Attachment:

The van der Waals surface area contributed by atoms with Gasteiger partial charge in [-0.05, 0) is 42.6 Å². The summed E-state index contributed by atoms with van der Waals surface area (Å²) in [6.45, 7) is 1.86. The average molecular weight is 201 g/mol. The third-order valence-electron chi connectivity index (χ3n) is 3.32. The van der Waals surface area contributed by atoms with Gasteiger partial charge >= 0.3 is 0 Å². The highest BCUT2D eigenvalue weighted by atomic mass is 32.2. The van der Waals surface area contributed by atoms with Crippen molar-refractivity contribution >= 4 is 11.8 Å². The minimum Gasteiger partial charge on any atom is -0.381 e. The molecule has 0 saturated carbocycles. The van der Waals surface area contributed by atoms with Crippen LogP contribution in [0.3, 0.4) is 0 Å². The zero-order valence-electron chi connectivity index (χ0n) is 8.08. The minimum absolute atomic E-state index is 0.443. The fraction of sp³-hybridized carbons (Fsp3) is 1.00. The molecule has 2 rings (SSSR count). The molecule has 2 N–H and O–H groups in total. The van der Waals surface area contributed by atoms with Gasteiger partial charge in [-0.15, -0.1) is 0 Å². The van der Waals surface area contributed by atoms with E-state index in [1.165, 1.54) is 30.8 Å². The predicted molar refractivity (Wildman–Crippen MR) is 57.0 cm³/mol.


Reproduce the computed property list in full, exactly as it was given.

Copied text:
The van der Waals surface area contributed by atoms with Gasteiger partial charge in [-0.05, 0) is 42.6 Å². The summed E-state index contributed by atoms with van der Waals surface area (Å²) in [6.45, 7) is 1.86. The average molecular weight is 201 g/mol. The third-order valence-electron chi connectivity index (χ3n) is 3.32. The van der Waals surface area contributed by atoms with Gasteiger partial charge >= 0.3 is 0 Å². The highest BCUT2D eigenvalue weighted by atomic mass is 32.2. The van der Waals surface area contributed by atoms with Crippen molar-refractivity contribution >= 4 is 11.8 Å². The minimum Gasteiger partial charge on any atom is -0.381 e. The molecule has 0 saturated carbocycles. The van der Waals surface area contributed by atoms with Crippen LogP contribution in [0.3, 0.4) is 0 Å². The zero-order valence-electron chi connectivity index (χ0n) is 8.08. The minimum absolute atomic E-state index is 0.443. The fraction of sp³-hybridized carbons (Fsp3) is 1.00. The molecule has 2 rings (SSSR count). The molecule has 2 N–H and O–H groups in total. The van der Waals surface area contributed by atoms with Gasteiger partial charge in [-0.15, -0.1) is 0 Å². The van der Waals surface area contributed by atoms with E-state index in [1.165, 1.54) is 30.8 Å². The predicted molar refractivity (Wildman–Crippen MR) is 57.0 cm³/mol.